After 2000 - The March to Independence
When historians look back on the beginning of the 21st century and study Scotland, the subject will surely be the question of independence. This article explores how Scotland changed after 1997 as it moved from being seemingly a firm advocate of the union towards an increasingly excitement and enthusiasm for greater independence.
Since the year 2000, Scotland has grown increasingly dominated by one large question: should Scotland be an independent sovereign nation state. Although the Scottish electorate decided in 2014 to remain a part of the United Kingdom by 55% to 45%, that same referendum had the effect of transforming both Scottish politics as well as Scotland's own sense of its identity and its place in the world.
You can trace the march towards independence back to the early 20th century, but the pivotal change was the establishment of a Scottish parliament in Edinburgh after 1997. This had a number of effects: it gave Scotland a taste of political independence and arguably a taste for political independence, it began to introduce the tools and levers of power to Scotland's politicians and perhaps most importantly it brought those politicians to the wider notice of the Scottish electorate. For so long Scottish people had been told that they were too small to be an independent state and it could be argued that Scottish people did not trust themselves with such a responsibility. There are two more important reasons why it took such a long time before there was a constitutional referendum: the dominant political party in Scotland, the Labour Party had always clung to an internationalist outlook which saw the struggle as being not a domestic question but part of the wider experience of the United Kingdom. In that sense the Scottish Labour Party was first and foremost the Labour Party and then only second hourly Scottish. At the opposite end of the spectrum, the SNP, the Scottish Nationalist party had always felt that devolution was an unnecessary stepping stone towards wider independence and therefore they had always refused to support calls for a devolutionary settlement. Their decision in 1997 to support the foundation of a Scottish parliament marked a change in their strategy.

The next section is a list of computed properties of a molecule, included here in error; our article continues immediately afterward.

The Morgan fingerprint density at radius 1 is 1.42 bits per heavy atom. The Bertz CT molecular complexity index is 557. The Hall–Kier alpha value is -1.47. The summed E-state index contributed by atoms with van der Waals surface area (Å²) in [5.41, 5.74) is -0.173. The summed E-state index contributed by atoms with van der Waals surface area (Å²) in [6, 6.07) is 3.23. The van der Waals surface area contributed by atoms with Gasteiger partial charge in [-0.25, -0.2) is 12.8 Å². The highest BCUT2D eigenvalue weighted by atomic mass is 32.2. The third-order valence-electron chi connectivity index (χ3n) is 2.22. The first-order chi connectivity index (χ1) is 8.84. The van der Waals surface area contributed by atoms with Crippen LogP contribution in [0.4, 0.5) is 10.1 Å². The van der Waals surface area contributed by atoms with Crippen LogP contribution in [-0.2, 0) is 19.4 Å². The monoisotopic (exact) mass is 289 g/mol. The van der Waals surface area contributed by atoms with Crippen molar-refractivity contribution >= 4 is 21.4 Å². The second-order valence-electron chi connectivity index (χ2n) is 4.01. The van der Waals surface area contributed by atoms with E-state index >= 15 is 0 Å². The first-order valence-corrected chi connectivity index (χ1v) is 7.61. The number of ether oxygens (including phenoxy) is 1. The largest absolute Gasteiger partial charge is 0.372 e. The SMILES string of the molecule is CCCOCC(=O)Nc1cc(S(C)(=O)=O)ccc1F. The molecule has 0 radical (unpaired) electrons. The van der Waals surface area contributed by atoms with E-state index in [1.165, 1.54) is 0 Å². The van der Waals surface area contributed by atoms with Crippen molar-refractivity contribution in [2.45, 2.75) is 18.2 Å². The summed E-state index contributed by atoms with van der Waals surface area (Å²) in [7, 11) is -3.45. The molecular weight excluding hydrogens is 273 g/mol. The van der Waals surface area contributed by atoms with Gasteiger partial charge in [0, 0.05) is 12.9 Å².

Politics in Scotland has been marked by a slow but steady erosion in support for the Scottish Labour Party and growing support and indeed excitement for the SNP. In 1997, the largest party in the Scottish Parliament was the Labour Party. The 2007 Scottish Parliament election changed the balance of power, making the SNP the largest single party in the Parliament, although they did not hold an overall majority and were required to form a coalition with other parties including the Scottish Conservative party. In the 2007 SNP manifesto there was a commitment to holding a referendum on independence before 2010. However none of their coalition partners in the Parliament were prepared to support and independence bill and therefore they were unable to pass it during that session.
The 2011 Scottish Parliamentary election gave the SNP and overall majority in the Scottish Parliament, and the leader of the Scottish Nationalist party, Alex Salmond announced a desire to hold a referendum in the second half of the Parliament. The 2014 referendum drew global attention to Scotland with many commenting on the passionate advocacy of the independent lobby and their successful use of social media and community-based organisation. All the main United Kingdom political parties opposed independence but as it would transpire, a coalition of the Labour and Tory party was to have a devastating impact on the Scottish Labour Party. For many Scots, the Conservative party remained a daemon held responsible for the demolition of Scotland's economy in the 1980s under Margaret Thatcher. It seemed impossible that the Labour Party could share a platform with the hated Tories.
The Scottish electorate may have voted no in the referendum but it has become apparent that there was still a ground swell of support for meaningful change and the sense that Scotland is distinctive and different was clearly expressed in the United Kingdom general election of May 2015 when the SNP 156 of the 59 constituencies in the Westminster Parliament. Those victories demonstrated that the slow collapse of Scottish Labour over the course of 15 years had reached a dramatic tipping point with the Labour Party losing a remarkable 40 of their seats in Scotland
At the time of the referendum the leader of the Scottish Nationalist party had stated that this was a once in a lifetime opportunity. However, the extraordinary up swell in support for the SNP could well lead to new demands for a second independence referendum in the next few years.